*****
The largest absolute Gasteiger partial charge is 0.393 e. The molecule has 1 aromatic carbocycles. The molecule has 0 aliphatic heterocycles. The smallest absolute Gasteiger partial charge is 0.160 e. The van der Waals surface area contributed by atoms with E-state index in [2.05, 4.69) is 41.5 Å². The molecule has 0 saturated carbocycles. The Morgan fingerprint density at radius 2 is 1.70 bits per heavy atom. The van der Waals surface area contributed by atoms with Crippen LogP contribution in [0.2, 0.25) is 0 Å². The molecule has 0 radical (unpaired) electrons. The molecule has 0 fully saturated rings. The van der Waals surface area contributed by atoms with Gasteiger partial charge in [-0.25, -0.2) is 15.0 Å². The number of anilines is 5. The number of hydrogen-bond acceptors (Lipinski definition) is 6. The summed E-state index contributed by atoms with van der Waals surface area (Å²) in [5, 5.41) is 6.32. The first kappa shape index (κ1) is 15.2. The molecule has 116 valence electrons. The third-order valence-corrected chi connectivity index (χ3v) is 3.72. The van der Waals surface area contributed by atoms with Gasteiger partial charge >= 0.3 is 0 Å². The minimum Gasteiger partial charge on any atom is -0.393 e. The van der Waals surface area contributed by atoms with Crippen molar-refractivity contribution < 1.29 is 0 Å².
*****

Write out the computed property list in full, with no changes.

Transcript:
The largest absolute Gasteiger partial charge is 0.393 e. The molecule has 1 aromatic carbocycles. The molecule has 0 aliphatic heterocycles. The smallest absolute Gasteiger partial charge is 0.160 e. The van der Waals surface area contributed by atoms with E-state index in [2.05, 4.69) is 41.5 Å². The molecule has 0 saturated carbocycles. The Morgan fingerprint density at radius 2 is 1.70 bits per heavy atom. The van der Waals surface area contributed by atoms with Crippen LogP contribution in [0.2, 0.25) is 0 Å². The molecule has 0 radical (unpaired) electrons. The molecule has 0 fully saturated rings. The van der Waals surface area contributed by atoms with Gasteiger partial charge in [-0.25, -0.2) is 15.0 Å². The number of anilines is 5. The number of hydrogen-bond acceptors (Lipinski definition) is 6. The summed E-state index contributed by atoms with van der Waals surface area (Å²) in [5, 5.41) is 6.32. The first kappa shape index (κ1) is 15.2. The molecule has 116 valence electrons. The third-order valence-corrected chi connectivity index (χ3v) is 3.72. The van der Waals surface area contributed by atoms with Gasteiger partial charge >= 0.3 is 0 Å². The minimum Gasteiger partial charge on any atom is -0.393 e. The van der Waals surface area contributed by atoms with Crippen molar-refractivity contribution < 1.29 is 0 Å².